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    IIRC there were experiments with spitfires to increase the range with an extra tank in the rear like the Mustang but the Spitfire was even more marginal on stability than a Mustang so it didnt work. The Mustang needed the extra tank to perform its mission as a long range escort. Also allied fighters only started to get bubble canopies as per the photo late in the conflict. Putting a rear facing seat in an early spitfire mustang hurricane or thunderbolt would be a major mod.
     
  12. Nikademus

    Nikademus Member

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    On a bright note however, the technology has given Soccer Mom's in their SUV's an increased sense of comfort while backing out of the driveway. :lol:
     
  13. timshatz

    timshatz Active Member

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    It works amazingly well. My wife gets a loud blaring warning from the sensor in the back right before she rams into something. We have more nicks in our back bumper than an Italian Wedding.
     
  14. renrich

    renrich Active Member

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    Was glancing through a very old copy of "Horrido" yesterday and stumbled across this interesting stat. "By 1945 the USAAC had 156,677 trained pilots. In the course of WW2 the USAAC suffered 17000 pilots KIA and 6442 WIA." I had never realised how many pilots were killed. That is a really high casualty rate. I wonder how many were captured. which would increase the casualty rate?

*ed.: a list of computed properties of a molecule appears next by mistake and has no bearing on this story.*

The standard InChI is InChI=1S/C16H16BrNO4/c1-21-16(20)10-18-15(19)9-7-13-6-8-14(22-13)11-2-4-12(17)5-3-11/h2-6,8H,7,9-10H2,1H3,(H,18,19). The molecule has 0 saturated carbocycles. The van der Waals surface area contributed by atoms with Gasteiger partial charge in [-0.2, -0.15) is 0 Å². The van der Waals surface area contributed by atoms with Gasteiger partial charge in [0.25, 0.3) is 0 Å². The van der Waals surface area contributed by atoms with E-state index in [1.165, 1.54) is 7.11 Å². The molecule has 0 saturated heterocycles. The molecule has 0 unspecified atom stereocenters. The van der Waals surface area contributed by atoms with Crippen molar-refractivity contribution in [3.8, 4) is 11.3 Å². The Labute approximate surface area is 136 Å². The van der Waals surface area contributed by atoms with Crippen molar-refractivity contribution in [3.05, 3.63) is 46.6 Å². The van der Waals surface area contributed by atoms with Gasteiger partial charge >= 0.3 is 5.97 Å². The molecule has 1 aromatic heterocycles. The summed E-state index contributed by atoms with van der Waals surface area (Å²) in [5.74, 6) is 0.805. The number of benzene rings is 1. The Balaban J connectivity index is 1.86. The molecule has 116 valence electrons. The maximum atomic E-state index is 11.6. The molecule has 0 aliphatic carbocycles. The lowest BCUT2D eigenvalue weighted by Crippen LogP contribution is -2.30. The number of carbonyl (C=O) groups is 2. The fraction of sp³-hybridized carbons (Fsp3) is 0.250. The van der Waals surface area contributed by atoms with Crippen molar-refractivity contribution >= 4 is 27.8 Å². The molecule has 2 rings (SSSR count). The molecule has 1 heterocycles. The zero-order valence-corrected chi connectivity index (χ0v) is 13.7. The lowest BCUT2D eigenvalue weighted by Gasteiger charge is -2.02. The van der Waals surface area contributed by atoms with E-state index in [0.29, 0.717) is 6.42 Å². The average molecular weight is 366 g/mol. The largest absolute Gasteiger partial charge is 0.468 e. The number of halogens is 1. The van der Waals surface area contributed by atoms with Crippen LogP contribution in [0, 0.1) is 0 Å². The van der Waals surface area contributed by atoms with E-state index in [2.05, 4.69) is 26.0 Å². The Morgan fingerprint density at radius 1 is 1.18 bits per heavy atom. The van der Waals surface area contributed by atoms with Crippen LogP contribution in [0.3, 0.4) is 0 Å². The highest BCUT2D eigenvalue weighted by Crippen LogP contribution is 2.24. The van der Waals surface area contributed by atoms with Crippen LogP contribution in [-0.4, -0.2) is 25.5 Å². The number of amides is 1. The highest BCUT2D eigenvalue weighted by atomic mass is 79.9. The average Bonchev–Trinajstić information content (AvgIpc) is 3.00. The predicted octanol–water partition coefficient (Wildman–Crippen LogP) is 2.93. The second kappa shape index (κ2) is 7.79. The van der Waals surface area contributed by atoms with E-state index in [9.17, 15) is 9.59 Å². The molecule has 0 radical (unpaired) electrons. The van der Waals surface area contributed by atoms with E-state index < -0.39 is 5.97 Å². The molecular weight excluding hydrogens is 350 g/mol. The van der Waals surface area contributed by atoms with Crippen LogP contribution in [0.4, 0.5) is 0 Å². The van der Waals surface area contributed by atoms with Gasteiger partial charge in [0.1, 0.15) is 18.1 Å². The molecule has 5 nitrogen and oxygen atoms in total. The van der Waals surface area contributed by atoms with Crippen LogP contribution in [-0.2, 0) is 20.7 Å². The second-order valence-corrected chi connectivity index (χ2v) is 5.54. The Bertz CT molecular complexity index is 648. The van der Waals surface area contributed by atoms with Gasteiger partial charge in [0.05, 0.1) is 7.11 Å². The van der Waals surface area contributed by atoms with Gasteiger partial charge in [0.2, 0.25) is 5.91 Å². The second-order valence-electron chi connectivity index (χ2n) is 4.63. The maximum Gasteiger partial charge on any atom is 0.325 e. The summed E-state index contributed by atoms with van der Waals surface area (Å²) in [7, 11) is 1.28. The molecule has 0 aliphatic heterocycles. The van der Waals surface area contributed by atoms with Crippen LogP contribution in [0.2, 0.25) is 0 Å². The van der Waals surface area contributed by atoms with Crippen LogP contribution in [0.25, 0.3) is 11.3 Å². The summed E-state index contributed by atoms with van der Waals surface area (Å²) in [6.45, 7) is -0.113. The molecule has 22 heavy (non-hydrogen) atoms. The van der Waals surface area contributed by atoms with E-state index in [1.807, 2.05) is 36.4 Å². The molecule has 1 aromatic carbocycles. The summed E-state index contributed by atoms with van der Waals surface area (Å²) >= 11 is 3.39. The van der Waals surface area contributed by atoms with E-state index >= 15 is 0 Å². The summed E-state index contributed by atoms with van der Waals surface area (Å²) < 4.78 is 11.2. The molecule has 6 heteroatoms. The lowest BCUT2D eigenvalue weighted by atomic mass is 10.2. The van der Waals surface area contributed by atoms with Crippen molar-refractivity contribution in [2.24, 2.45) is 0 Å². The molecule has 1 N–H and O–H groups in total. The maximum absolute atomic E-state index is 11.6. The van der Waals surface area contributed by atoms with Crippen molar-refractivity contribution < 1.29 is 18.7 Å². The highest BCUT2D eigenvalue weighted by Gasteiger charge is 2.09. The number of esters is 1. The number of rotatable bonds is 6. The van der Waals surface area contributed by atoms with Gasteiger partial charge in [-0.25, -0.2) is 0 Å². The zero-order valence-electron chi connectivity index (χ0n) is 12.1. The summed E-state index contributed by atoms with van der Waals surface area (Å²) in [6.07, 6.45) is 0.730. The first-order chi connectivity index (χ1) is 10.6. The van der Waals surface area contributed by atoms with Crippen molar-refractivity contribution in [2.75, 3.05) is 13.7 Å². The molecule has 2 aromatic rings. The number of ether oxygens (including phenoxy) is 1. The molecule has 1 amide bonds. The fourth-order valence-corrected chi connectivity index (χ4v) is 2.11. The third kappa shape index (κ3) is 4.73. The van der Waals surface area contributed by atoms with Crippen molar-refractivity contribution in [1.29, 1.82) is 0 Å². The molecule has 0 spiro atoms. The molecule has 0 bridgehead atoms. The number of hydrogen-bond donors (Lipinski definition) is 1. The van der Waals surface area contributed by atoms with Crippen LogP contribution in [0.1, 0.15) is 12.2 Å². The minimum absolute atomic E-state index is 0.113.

15. drgondog

    drgondog Well-Known Member

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    I suspect the pilot list includes co-pilots and there were a lot of them in medium and heavy bombers, transports etc in all theatres.
     
  16. timmy

    timmy Member

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    OP here finally getting the chance to respond

    Yeah looking closely at my photograph in fact the pilot is facing forward....my bad
    Like some of you said, looking at P51 cutaways there is no chance of fitting someone back there
    i didn't realize that today's P51's are missing so much of there original equipment

    A lot of posters here have mentioned the finger-four formation was pretty good at covering your 6 o clock
    Maybe that's why I have never seen, even a prototype where a fighter had someone sitting behind the pilot

    Still as a Hypothetical Question. If they did have room back there, does anyone here think the pilots would
    have any benefit from some one observing from behind? All do the benefits would never cover the disadvantages?


    [​IMG]
     
  17. The Basket

    The Basket Well-Known Member

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    Yes there would be advantages.